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Labour leadership election: Jeremy Corbyn leader while Tom Watson named deputy

Published 12/09/2015

Jeremy Corbyn takes to the stage after he was announced as the Labour Party's new leader at a special conference at the QEII Centre in London. Pic Stefan Rousseau/PA Wire
Jeremy Corbyn takes to the stage after he was announced as the Labour Party's new leader at a special conference at the QEII Centre in London. Pic Stefan Rousseau/PA Wire
Jeremy Corbyn set to become Labour leader
Labour Party leadership candidate Andy Burnham (L) and his wife Marie-France van Heel arrive to attend the ballot result for the new Labour leader, in London on September 12, 2015. Voting closed September 10, 2015 in the leadership contest for Britain's main opposition Labour party as radical leftist favourite Jeremy Corbyn vowed to "change politics" to rapturous applause at his final campaign rally. AFP PHOTO / JUSTIN TALLISJUSTIN TALLIS/AFP/Getty Images
Labour Party leadership candidate Yvette Cooper (C) arrives to attend the ballot result for the new Labour leader, in London on September 12, 2015. Voting closed September 10, 2015 in the leadership contest for Britain's main opposition Labour party as radical leftist favourite Jeremy Corbyn vowed to "change politics" to rapturous applause at his final campaign rally. AFP PHOTO / JUSTIN TALLISJUSTIN TALLIS/AFP/Getty Images
Labour Party leadership candidate Yvette Cooper (C) arrives to attend the ballot result for the new Labour leader, in London on September 12, 2015. Voting closed September 10, 2015 in the leadership contest for Britain's main opposition Labour party as radical leftist favourite Jeremy Corbyn vowed to "change politics" to rapturous applause at his final campaign rally. AFP PHOTO / JUSTIN TALLISJUSTIN TALLIS/AFP/Getty Images
Labour Party leadership candidate Andy Burnham (L) and his wife Marie-France van Heel arrive to attend the ballot result for the new Labour leader, in London on September 12, 2015. Voting closed September 10, 2015 in the leadership contest for Britain's main opposition Labour party as radical leftist favourite Jeremy Corbyn vowed to "change politics" to rapturous applause at his final campaign rally. AFP PHOTO / JUSTIN TALLISJUSTIN TALLIS/AFP/Getty Images
Labour Party leadership candidate Yvette Cooper (C) arrives to attend the ballot result for the new Labour leader, in London on September 12, 2015. Voting closed September 10, 2015 in the leadership contest for Britain's main opposition Labour party as radical leftist favourite Jeremy Corbyn vowed to "change politics" to rapturous applause at his final campaign rally. AFP PHOTO / JUSTIN TALLISJUSTIN TALLIS/AFP/Getty Images

Labour leadership frontrunner Jeremy Corbyn has been elected as leader of the party.

The veteran left-winger won the leadership of the Labour Party by a landslide, taking almost 60% of more than 400,000 votes cast.

In a result which marks a fundamental change of direction for the party, the Islington North MP defeated rivals Andy Burnham, Yvette Cooper and Liz Kendall in the first round of counting, taking 251,417 (59.5%) of the 422,664 votes cast.

His victory was cheered loudly by supporters at the QEII conference centre in Westminster, who had greeted him to the event by singing the Red Flag.

After 32 years on Labour's backbenches, the 66-year-old won only a handful of votes from his fellow MPs but was swept to victory in the race to replace Ed Miliband by a surge of enthusiasm from members in the country as well as new "registered supporters" who paid £3 to secure a vote.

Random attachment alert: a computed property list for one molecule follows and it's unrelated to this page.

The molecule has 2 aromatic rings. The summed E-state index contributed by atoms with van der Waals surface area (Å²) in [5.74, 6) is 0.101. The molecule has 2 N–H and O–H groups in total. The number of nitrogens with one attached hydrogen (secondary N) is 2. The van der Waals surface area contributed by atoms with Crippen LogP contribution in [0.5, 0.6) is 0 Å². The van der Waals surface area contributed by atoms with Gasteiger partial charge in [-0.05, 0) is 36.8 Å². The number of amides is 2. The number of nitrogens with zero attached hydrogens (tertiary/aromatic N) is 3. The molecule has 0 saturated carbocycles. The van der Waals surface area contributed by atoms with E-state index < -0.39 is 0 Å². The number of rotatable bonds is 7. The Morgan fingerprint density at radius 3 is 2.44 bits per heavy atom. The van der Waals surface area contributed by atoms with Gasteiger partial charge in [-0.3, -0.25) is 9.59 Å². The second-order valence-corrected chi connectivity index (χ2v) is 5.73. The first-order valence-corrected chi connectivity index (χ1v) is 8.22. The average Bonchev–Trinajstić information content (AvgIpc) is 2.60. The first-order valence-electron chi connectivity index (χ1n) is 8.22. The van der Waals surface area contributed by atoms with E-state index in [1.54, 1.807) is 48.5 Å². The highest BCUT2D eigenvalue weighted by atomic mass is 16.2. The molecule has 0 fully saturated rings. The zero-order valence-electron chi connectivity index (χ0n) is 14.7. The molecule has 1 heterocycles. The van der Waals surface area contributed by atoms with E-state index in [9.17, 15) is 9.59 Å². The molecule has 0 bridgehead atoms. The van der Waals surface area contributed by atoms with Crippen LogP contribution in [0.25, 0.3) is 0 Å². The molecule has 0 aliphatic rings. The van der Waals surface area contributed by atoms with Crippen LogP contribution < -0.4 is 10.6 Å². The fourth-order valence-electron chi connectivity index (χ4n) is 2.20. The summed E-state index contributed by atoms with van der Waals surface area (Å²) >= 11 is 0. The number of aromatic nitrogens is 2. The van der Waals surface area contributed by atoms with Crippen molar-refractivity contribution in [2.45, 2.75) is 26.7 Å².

He now faces the massive challenge of forming a shadow cabinet which will deliver his anti-austerity, anti-war policies without splitting the party. Already senior figures including shadow chancellor Chris Leslie, shadow education secretary Tristram Hunt and Ms Kendall have said they will not serve under him.

Mr Corbyn must also prepare to face David Cameron in the House of Commons for his first Prime Minister's Questions on Wednesday.

Corbyn supporters chanted "Jez we did" as he took to the stage, putting on his glasses to deliver his acceptance speech.

Mr Corbyn said the campaign "showed our party and our movement, passionate, democratic, diverse, united and absolutely determined in our quest for a decent and better society that is possible for all."

And Tom Watson has been elected deputy leader of the Labour Party.

The West Bromwich East MP had been overwhelming bookies' favourite to be Labour's number two and saw off challenges from Ben Bradshaw, Stella Creasy, Angela Eagle and Caroline Flint.

Mr Watson took 39.4% of votes - 160,852 first preferences out of the 408,470 ballots cast - in the first round of counting at the QEII centre in Westminster.

But he was elected over Ms Creasy with 50.7% of votes in the third round of counting after the second preferences of eliminated candidates Ben Bradshaw and Angela Eagle were redistributed under the alternative vote system. His victory came just moments before the announcement of Labour's new leader.

Elected to Parliament in 2001, 48-year-old Mr Watson - an ex-flatmate of union boss Len McCluskey - played a small part in toppling Tony Blair and served as minister for digital engagement under Gordon Brown.

He was given charge of the 2015 election campaign by Ed Miliband but quit as deputy chair at the height of the Falkirk candidate selection row in 2013.

Mr Watson gained wider public prominence when he turned his "attack dog" attentions from political opponents to the Murdoch media empire and helped expose the phone hacking scandal.

There was a standing ovation and huge cheers as Tom Watson was announced as the new deputy leader.

"Only Labour can speak for the real Britain," he told the conference.

He will back the new leader 100% and says "only through unity comes the strength we need to fight the Tories".

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